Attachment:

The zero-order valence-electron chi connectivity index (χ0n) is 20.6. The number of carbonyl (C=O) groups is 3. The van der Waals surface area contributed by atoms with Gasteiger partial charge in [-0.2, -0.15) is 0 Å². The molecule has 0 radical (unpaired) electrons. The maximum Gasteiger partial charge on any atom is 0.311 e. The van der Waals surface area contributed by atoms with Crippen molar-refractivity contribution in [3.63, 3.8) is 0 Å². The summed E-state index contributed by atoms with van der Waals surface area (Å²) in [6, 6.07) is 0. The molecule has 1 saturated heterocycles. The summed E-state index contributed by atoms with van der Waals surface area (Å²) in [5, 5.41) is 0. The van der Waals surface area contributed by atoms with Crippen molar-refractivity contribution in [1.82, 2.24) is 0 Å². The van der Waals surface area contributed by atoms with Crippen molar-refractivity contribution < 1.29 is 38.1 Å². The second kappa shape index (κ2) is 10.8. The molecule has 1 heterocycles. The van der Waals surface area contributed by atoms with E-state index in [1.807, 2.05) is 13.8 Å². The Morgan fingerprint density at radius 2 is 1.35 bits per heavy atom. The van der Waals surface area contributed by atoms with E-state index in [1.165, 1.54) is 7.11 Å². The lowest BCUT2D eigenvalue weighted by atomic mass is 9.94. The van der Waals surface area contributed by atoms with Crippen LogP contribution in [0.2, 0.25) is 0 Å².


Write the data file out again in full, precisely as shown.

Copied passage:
The zero-order valence-electron chi connectivity index (χ0n) is 20.6. The number of carbonyl (C=O) groups is 3. The van der Waals surface area contributed by atoms with Gasteiger partial charge in [-0.2, -0.15) is 0 Å². The molecule has 0 radical (unpaired) electrons. The maximum Gasteiger partial charge on any atom is 0.311 e. The van der Waals surface area contributed by atoms with Crippen molar-refractivity contribution in [3.63, 3.8) is 0 Å². The summed E-state index contributed by atoms with van der Waals surface area (Å²) in [6, 6.07) is 0. The molecule has 1 saturated heterocycles. The summed E-state index contributed by atoms with van der Waals surface area (Å²) in [5, 5.41) is 0. The van der Waals surface area contributed by atoms with Crippen molar-refractivity contribution in [1.82, 2.24) is 0 Å². The van der Waals surface area contributed by atoms with Crippen molar-refractivity contribution < 1.29 is 38.1 Å². The second kappa shape index (κ2) is 10.8. The molecule has 1 heterocycles. The van der Waals surface area contributed by atoms with E-state index in [1.807, 2.05) is 13.8 Å². The Morgan fingerprint density at radius 2 is 1.35 bits per heavy atom. The van der Waals surface area contributed by atoms with E-state index in [1.165, 1.54) is 7.11 Å². The lowest BCUT2D eigenvalue weighted by atomic mass is 9.94. The van der Waals surface area contributed by atoms with Crippen LogP contribution in [0.2, 0.25) is 0 Å².